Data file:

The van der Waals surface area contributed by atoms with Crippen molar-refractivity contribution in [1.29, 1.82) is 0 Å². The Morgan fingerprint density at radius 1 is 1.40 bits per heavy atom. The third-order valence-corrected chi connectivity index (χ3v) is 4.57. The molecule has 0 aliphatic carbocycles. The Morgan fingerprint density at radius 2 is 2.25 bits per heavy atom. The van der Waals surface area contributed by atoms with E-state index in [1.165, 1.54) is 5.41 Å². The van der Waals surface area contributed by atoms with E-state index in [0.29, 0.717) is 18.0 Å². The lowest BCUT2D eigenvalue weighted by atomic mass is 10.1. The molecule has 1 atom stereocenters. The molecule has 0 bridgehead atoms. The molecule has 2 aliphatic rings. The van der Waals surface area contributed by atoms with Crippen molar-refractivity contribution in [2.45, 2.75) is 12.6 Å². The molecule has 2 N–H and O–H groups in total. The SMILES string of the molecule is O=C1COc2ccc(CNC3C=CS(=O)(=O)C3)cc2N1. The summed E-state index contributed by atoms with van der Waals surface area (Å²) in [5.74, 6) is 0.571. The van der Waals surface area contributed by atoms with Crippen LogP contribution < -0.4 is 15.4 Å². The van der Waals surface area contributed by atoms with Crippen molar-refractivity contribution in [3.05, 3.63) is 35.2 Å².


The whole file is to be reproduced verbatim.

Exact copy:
The van der Waals surface area contributed by atoms with Crippen molar-refractivity contribution in [1.29, 1.82) is 0 Å². The Morgan fingerprint density at radius 1 is 1.40 bits per heavy atom. The third-order valence-corrected chi connectivity index (χ3v) is 4.57. The molecule has 0 aliphatic carbocycles. The Morgan fingerprint density at radius 2 is 2.25 bits per heavy atom. The van der Waals surface area contributed by atoms with E-state index in [1.165, 1.54) is 5.41 Å². The van der Waals surface area contributed by atoms with E-state index in [0.29, 0.717) is 18.0 Å². The lowest BCUT2D eigenvalue weighted by atomic mass is 10.1. The molecule has 1 atom stereocenters. The molecule has 0 bridgehead atoms. The molecule has 2 aliphatic rings. The van der Waals surface area contributed by atoms with Crippen molar-refractivity contribution in [2.45, 2.75) is 12.6 Å². The molecule has 2 N–H and O–H groups in total. The SMILES string of the molecule is O=C1COc2ccc(CNC3C=CS(=O)(=O)C3)cc2N1. The summed E-state index contributed by atoms with van der Waals surface area (Å²) in [5.74, 6) is 0.571. The van der Waals surface area contributed by atoms with Crippen LogP contribution < -0.4 is 15.4 Å². The van der Waals surface area contributed by atoms with Crippen molar-refractivity contribution in [3.05, 3.63) is 35.2 Å².